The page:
Module #16 - Fluvial Actions (Rivers and Lakes)

INSTRUCTIONS FOR TODAY

1. Watch the following Video of the Day: Who Owns Our Water? (42 minutes). Be sure to make point form notes from this video in your digital video journal. Please make sure this document is SHARED with Mr. Durk. 

3. Read the following information below in Part 1: Background and Terminology. Follow all hyper-links to external websites for activities, demonstrations and videos (if applicable). Copy only KEY information (i.e. the highlighted terms) to your digital notebook (in google docs). 

4. Complete Part 2: Blog Posting (see below) and post onto the Discussion Board (using LMS)

4. Complete Part 3:  Red River Flooding Questions (complete in Google Docs and Share with Mr. Durk)

DUE DATE:  Submit all components to Mr. Durk before Module #17 (Monday May 5th)

Part 1: Background and Terminology

Please remember to record all definitions and content in your virtual notebook. Definitions can be found by clicking on highlighted words.

Stages in River Development

Rivers go through periods of development, just like humans do. Rivers start out young, with a lot of vertical erosion. The shape of its valley tends to be V-shaped, with many rapids and falls. The channel of a youthful river tends to be straighter, with a steep gradient (slope). Because these rivers flow rapidly, they can transport huge amounts of sediment. Young rivers tend to be found in mountainous and highland areas, where the ground has recently uplifted. Gradually, as the youthful stream cuts into the ground, less energy is used in cutting vertically and more energy is transferred laterally or sideways. When more sideways erosion occurs, the river enters maturity, and the river begins to meander, widening the valley floor. The meandering river now erodes on its outer banks and deposits material on its inner banks.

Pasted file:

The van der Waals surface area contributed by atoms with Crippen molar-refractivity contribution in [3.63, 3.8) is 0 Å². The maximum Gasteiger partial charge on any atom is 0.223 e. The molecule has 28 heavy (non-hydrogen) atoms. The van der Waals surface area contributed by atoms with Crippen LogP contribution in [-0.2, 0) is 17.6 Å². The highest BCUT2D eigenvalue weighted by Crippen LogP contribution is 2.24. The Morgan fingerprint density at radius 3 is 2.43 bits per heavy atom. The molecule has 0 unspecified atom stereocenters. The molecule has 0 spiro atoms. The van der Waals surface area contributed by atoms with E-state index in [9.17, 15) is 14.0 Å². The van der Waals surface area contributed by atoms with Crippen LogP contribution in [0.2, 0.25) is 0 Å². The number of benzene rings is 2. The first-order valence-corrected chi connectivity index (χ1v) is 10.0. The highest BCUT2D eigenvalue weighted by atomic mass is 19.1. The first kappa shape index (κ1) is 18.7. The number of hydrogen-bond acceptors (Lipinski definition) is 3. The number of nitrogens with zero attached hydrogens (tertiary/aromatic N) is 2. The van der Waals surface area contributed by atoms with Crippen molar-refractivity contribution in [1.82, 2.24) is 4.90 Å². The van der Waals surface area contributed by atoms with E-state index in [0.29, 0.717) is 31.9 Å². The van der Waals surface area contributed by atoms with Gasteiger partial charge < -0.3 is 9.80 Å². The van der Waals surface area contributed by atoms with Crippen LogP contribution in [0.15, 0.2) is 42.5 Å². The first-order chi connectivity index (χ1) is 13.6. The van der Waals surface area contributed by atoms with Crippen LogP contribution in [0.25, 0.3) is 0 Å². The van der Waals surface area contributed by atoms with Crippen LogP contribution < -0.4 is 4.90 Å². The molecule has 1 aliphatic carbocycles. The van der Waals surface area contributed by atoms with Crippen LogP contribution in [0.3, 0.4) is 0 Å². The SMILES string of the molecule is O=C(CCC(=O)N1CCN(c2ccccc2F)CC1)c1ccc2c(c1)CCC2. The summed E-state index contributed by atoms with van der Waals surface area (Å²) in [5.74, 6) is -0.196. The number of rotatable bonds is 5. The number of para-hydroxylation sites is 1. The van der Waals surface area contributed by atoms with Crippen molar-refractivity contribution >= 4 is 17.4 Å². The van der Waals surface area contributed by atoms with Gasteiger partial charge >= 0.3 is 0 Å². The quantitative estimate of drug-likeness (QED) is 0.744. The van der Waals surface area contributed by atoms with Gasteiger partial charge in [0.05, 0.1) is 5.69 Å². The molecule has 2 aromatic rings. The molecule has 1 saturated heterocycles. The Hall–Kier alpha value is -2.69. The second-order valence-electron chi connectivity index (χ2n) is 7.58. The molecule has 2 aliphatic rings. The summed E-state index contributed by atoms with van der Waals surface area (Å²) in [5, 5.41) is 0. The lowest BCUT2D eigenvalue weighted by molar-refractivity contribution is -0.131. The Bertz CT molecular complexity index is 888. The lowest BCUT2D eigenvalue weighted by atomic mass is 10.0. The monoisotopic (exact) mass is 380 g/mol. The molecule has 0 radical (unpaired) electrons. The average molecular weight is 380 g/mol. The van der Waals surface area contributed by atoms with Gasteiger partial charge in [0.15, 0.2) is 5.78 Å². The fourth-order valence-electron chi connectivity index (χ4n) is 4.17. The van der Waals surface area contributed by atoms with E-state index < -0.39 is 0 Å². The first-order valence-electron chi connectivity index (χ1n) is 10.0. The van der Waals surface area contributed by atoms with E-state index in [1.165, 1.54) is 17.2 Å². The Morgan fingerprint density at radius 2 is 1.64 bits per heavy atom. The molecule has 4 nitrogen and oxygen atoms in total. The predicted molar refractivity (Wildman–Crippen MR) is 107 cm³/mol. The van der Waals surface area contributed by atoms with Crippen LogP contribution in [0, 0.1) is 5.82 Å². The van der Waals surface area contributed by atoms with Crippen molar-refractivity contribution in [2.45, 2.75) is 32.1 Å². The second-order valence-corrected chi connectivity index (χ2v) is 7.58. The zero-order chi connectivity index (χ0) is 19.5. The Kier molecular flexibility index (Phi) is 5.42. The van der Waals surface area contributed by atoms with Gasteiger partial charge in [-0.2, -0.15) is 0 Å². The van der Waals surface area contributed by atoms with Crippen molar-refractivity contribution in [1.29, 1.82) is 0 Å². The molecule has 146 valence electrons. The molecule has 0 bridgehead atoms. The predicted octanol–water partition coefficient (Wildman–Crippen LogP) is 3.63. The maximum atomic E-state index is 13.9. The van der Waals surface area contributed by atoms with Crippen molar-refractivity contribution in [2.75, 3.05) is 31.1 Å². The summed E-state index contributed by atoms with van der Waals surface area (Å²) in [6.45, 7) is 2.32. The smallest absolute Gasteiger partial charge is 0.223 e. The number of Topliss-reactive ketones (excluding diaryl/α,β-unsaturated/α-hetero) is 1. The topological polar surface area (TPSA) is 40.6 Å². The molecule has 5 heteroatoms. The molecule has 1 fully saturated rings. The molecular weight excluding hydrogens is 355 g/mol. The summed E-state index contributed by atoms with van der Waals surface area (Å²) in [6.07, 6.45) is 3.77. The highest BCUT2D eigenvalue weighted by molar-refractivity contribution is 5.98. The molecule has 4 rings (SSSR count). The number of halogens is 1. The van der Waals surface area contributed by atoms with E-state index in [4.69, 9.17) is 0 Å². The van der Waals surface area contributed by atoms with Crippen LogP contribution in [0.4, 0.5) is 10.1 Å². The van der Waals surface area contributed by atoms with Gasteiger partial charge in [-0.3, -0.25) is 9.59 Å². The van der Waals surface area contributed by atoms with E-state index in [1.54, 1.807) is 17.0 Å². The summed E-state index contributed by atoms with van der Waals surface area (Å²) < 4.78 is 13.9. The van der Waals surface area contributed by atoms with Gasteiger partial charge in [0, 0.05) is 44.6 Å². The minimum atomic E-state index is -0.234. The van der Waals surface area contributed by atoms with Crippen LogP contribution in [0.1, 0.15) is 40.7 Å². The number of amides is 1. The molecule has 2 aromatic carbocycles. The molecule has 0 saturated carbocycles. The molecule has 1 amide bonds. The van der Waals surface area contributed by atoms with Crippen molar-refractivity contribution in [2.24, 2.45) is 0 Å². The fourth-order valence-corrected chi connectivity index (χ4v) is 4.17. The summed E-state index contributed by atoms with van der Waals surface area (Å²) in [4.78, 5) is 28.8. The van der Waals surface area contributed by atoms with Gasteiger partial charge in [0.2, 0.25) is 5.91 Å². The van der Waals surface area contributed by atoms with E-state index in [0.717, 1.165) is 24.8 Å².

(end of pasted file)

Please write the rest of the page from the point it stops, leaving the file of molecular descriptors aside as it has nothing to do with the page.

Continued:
Permission granted by Bruce Railsback, Professor, Department of Geology

 


In maturity, the river current slows down and the channel begins to widen. Fewer rapids and waterfalls occur and many large tributaries enter the main river channel. Finally, rivers become old when they begin to deposit more sediment than they transport. Old rivers have very wide flood plains, are slow moving, and tend to be muddy. Sediments deposited in the stream channel build levees that contain the water. When water levels rise on rivers with levees, the water breaks through the natural banks and fills the flood plain with silty water. This flooding provides natural fertilizer to flood plains, creating excellent farming land. Most of the world's best farmland has been the result of old age rivers flooding over their banks. The Nile, Ganges and Indus rivers are all famous rivers that supported great agricultural societies. Old age rivers continue to erode sideways, eventually forming meaders that cutoff from the river channel. When these meanders completely cut off from the main channel, they created isolated lakes called oxbow lakes.

Permission granted by Bruce Railsback, Professor, Department of Geology

Part 2: Blog Posting 

Drop Box Log in to the LMS. Complete a post under Module #16 answering the following question:

1. Choose one natural disaster that involved severe flooding (other than the Red River flood in 1997). Here is a link to some major floods in the past 50 years worldwide. Major Floods in Canada. Floods can occur due to a number of causes including hurricanes / typhoons / cyclones, snow / ice melt, intense rainfall, etc.